bo.lundquist– I could be mistaken, but my understanding is that we should support with our abdominals as we get into the upper register, we shouldn’t use minimal pressure. We shouldn’t kick / blow with air to hit a note, but I believe we should be using steady or even increasing lower abdominal support of the air as we ascend. I stopped using air support / focusing on air as much and wound up losing the good sensations I had and the ease I was having ascending into the upper register to the point that playing felt weird, like never before, and my lips buzzed when playing on the mouthpiece without trying. And, as a result (I think), my lips felt stiff like the original post stated–perhaps that was their problem as well, perhaps not over-blowing but having the lips too close together / pinching them a little to the point that they buzz in the low / mid register.
I’m starting to come out of that funk today, finally, and what’s been helping me is to check every so often by playing low C or 1st line G on the staff and pulling the horn away from the mouthpiece to make sure there’s no buzz, as well as playing on the leadpipe–that seems to help my lips and has helped me get my range back. My tone is finally getting back to normal and the sensation of playing is improving. I did have a weird sensation that my mouthpiece was too small since coming back from a vacation on Sunday; air was escaping around the sides of my embouchre and things just didn’t feel right so I went to the 3C and I sounded and felt a lot better.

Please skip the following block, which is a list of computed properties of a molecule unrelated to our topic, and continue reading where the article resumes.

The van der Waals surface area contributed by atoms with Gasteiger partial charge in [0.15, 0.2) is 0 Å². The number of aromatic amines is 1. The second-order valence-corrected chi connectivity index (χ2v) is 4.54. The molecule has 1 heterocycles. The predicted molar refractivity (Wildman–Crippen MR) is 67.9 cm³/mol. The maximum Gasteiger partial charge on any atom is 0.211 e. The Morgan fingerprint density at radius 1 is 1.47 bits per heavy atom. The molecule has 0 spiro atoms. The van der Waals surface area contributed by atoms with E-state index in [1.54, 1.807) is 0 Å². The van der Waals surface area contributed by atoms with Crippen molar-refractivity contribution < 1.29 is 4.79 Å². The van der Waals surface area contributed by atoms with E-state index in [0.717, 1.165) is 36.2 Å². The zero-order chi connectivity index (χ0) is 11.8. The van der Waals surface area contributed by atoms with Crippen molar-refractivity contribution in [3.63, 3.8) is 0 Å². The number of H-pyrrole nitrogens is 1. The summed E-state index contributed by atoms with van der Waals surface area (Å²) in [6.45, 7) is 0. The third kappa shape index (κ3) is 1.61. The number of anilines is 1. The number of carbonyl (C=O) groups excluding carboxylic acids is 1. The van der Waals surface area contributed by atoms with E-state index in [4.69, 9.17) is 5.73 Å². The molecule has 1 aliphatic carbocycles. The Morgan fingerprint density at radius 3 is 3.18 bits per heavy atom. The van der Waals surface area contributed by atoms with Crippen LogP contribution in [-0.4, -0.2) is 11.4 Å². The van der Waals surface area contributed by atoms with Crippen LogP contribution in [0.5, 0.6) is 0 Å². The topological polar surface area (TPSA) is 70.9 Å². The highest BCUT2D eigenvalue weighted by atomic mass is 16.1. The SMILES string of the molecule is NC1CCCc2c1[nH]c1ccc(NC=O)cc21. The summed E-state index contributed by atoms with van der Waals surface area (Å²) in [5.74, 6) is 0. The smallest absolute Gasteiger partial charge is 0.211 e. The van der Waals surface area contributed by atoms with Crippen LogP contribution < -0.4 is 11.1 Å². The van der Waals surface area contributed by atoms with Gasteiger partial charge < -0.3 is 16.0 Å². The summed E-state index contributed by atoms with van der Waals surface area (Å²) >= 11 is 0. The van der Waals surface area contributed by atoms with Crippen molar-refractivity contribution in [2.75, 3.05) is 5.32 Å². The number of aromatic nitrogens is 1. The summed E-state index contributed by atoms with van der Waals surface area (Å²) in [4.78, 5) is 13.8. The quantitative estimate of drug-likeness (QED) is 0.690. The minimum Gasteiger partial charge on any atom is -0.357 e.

I recall one of my best days a month ago, when things were really peaking for me, was when I was focusing on relaxation of my neck, throat and closing the aperture from all sides (i.e. Maggio monkey) and supporting (not blowing or pushing / kicking) with air from below my ribs and trying to maintain a consistent flow / air column up through my throat, out the aperture and through the center of the mouthpiece as I ascended chromatic scales using slightly increasing support (but not playing louder) as I ascended. I had a couple / few days like that that I remember and am trying to go back to using more air support again to get out of the funk I’ve been in the past few weeks, which have included a couple breaks due to vacations (I’m not a pro).
Please correct me if I’m wrong, anyone, as I’m trying to make sure I’m figuring all this out as best I can as well. But thought I would share my thoughts / understanding of the program / experiences. I’ve had some great days I didn’t even know were possible, followed by days I’ve wanted to throw in the towel once and for all–because I thought that being able to do what I was doing before, playing better / effortlessly up to F above high C would continue and I would continue to progress; instead, I slid backwards a bit, not just because of taking time off but I kind of lost my way a bit–somehow I was doing something(s) different than before. I suppose Greg’s golf analogy is spot on–it’s like I have a day hitting straight long drives followed by a day that I slice into the lumber yard (Caddyshack)…
It seems to finally be coming back again as I have patiently focused on the process, checking to make sure I’m using a sympathetic buzz / not tightening my lips in the middle of the embouchre, etc.
Yesterday, things felt so weird I actually took my trumpet apart and cleaned it looking for an obstruction or something wrong with it, it felt so foreign no matter what I did. Finally, today, my tone and sensations began going back to normal and my range has come back. I’m going to try to be patient and focus mostly on the sensation and tone and flexibility and not on my range for a while longer as I recover the sensation of playing with ease, the tone I had before (better than ever) and then focusing on consistency–really understanding WHY it’s working when it is so that I can better figure out what the hell I’m doing differently when it’s not, etc.